After a health-related event as broad in scope as a pandemic, there are a number of questions we need to ask. The first is why, in a world as hyperconnected and digitized as the present one, we were unable to prevent it. The answer is clear: healthcare is still not digitized. I’m talking about a set of indispensable, critical services to which we all attach enormous importance, but which are generally still far from the level of digitization we see in other comparatively less important areas.

In the field of health, digitalization and technology tend to appear at the moment we face a problem, rather than throughout our lives or on a routine basis. The goal is limited to solving illnesses when they manifest themselves, rather than preventing them, beyond annual checkups. This is precisely what has led us to a pandemic: if the health parameters of a significant proportion of the population had been monitored, the pandemic could have been stopped long before it was defined as such, and it would have remained a simple local infection.

That’s why, in the wake of a pandemic, we need to redefine and reform healthcare. If COVID-19 is unable to bring about a revolution in this regard, we will know that we are simply waiting for the next pandemic. The share prices of companies working on the digitalization of healthcare are doing visibly better than the rest of the market, which is a positive and hopeful sign, but given the wide variety of factors — public, private and cultural — that influence decisions in this area, it is far too little.

What do we need to take into account to develop healthcare after such a traumatic experience as a pandemic? It would be a terrible waste if we weren’t able to take advantage of a moment like this to introduce these changes, because rarely will we have such complete evidence of the need for them. But where do we start in such a complex area?

The first issue is obvious: recognizing the need for change. It is very clear that technology companies could play a major role in improving healthcare, and in fact, in some cases are doing so by offering a new quantitative dimension to medical research. How is it possible we can monitor so many aspects of our daily activities, but we do not do the same with our health? Imagine if we were able to quantify and analyze the evolution of our health in real time parameters and variables, monitor them using algorithms, and even include data about our genome in the equation. This would be impossible manually, if we want to scale it up to the whole population. Fitness trackers may not be the most precise devices, but they are still valid: in statistics, we’re not looking for the absence of measurement errors, but their frequency and quantification.

The second variable is cultural, generalized and very clear: there is enormous — and justified — concern about how our health data is used: it should be heavily protected, but isn’t always. An event such as a pandemic can certainly force a trade-off between privacy and public health needs. It is essential not to abuse that compromise and to maintain rigid and unwavering guarantees that our data will be used, firstly, for our healthcare, secondly, to help medical research, and never for marketing, commercial gain, and much less, to discriminate against people with health issues. Creating a system that protects and uses data effectively is one of the main challenges we face right now.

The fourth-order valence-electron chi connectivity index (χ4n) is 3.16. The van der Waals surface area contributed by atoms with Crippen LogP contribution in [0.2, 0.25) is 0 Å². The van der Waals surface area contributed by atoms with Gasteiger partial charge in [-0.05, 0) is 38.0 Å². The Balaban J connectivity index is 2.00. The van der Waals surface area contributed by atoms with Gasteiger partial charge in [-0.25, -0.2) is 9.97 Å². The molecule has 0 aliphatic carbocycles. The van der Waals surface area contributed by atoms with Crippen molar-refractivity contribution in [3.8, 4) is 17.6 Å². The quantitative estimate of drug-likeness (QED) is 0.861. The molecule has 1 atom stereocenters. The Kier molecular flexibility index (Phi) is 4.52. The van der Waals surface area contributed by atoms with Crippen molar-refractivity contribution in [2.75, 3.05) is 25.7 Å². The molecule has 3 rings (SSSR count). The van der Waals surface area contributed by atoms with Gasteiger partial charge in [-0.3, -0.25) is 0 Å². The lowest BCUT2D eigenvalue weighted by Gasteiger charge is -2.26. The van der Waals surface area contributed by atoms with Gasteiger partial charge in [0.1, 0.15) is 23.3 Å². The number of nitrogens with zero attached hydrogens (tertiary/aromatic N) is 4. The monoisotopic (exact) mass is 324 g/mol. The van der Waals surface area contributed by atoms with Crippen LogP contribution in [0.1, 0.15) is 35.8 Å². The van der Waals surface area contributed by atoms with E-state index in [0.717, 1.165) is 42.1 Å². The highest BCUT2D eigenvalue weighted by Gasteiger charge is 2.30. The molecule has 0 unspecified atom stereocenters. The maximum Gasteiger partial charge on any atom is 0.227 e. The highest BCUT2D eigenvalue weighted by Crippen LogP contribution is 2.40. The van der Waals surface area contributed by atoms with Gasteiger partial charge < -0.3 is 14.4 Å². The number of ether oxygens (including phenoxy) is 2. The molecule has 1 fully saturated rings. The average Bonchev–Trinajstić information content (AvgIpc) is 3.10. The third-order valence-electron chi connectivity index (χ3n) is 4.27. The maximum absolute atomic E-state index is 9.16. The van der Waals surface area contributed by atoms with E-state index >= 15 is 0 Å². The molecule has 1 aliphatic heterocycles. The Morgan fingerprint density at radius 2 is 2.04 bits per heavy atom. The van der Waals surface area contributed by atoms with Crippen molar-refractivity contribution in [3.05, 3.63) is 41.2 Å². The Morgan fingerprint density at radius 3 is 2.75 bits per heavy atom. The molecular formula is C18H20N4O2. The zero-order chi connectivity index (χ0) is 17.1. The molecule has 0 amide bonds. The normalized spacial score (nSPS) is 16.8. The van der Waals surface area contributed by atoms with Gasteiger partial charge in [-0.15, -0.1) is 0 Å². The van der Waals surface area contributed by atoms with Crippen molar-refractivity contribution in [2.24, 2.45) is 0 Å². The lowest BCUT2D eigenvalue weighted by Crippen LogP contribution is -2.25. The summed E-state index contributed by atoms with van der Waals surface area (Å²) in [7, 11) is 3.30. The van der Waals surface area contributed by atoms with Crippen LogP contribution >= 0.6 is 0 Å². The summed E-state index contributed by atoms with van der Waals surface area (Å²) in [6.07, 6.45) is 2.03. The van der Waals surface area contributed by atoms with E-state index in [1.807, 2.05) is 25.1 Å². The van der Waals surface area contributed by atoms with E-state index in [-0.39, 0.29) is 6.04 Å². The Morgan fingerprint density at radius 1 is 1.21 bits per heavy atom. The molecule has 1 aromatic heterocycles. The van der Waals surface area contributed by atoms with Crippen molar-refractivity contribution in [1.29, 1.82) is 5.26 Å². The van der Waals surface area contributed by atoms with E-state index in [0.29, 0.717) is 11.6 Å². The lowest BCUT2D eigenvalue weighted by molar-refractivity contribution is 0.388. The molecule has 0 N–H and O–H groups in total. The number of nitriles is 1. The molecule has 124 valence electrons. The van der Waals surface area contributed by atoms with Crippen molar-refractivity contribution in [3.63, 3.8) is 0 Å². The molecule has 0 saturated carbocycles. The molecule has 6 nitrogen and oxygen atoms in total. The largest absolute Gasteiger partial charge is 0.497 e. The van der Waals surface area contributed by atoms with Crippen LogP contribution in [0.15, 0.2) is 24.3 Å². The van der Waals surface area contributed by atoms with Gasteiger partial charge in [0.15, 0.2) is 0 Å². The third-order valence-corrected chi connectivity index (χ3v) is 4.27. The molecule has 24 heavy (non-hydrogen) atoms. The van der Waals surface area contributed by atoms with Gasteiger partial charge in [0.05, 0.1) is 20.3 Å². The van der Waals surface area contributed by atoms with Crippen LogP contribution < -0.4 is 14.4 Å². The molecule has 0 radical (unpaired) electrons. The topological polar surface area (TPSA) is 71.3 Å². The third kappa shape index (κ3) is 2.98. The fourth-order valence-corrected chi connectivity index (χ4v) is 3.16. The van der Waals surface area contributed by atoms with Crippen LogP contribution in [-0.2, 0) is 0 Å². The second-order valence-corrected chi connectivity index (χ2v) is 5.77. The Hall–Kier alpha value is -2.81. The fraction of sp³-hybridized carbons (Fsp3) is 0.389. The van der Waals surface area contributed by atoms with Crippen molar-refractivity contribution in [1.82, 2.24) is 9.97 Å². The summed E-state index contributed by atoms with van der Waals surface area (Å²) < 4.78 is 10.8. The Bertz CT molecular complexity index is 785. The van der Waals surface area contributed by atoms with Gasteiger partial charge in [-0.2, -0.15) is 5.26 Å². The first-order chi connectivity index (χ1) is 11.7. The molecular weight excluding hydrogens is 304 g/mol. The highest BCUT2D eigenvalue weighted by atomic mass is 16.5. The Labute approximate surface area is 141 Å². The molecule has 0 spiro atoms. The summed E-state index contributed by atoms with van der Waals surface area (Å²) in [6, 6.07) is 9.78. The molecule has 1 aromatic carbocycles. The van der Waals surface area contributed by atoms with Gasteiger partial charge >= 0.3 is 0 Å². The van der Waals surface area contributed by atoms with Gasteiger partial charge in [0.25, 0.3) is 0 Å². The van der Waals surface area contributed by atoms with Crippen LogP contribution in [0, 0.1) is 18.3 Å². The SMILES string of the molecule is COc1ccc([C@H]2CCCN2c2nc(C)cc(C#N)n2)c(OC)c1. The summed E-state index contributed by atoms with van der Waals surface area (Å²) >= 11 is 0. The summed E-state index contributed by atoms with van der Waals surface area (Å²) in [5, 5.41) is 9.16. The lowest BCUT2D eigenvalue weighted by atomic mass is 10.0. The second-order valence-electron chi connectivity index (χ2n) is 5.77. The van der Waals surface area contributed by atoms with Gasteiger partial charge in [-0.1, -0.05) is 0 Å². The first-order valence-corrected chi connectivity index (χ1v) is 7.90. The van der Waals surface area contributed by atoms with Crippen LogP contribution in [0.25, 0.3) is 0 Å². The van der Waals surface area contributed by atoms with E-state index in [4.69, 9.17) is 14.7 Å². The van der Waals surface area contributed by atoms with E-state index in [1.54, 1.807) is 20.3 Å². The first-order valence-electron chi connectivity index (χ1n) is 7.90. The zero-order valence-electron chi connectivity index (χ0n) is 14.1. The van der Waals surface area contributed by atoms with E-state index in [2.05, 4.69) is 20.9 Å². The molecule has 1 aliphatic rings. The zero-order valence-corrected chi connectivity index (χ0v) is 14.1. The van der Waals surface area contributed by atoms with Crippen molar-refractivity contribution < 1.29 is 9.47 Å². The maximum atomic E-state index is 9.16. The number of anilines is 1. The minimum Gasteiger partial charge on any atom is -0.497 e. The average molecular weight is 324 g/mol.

The third parameter is adoption. We are talking about a revolution which, as a result of the earlier diagnosis of many illnesses or disorders, could lead to less suffering and reduced treatment costs for health systems, meaning it has to be adopted en masse. This would also offer greater benefits in terms of research. We will therefore have to find ways to reduce costs by exploiting the huge potential of telemedicine, which has been under development for some time, along with initiatives in private medicine, as well as the possibility of rapidly scaling up these initiatives to the whole population so as to improve care in public health systems and keep costs down.

The same thing happens as we incorporate more technology: if the evolution of technology is characterized by the progressive decrease of costs and increased simplicity, it makes no sense for a health system based on prevention and on the capacity to routinely monitor more and more relevant indicators and variables to become more expensive, more exclusive or more elitist: it must do so as part of national strategies aimed at improving health systems as a whole, regardless of whether some patients can opt for private healthcare.

Few ideas have the potential to contribute as much to our future well-being as redefining healthcare systems, and moments like the present provide an opportunity to do so. Are we going to give it the necessary priority, or do we intend to return to the same sad normality that meant we were unable to bring an epidemic under control before it became a pandemic?

About the Author

This article was written by Enrique Dans, professor of Innovation at IE Business School and blogger at

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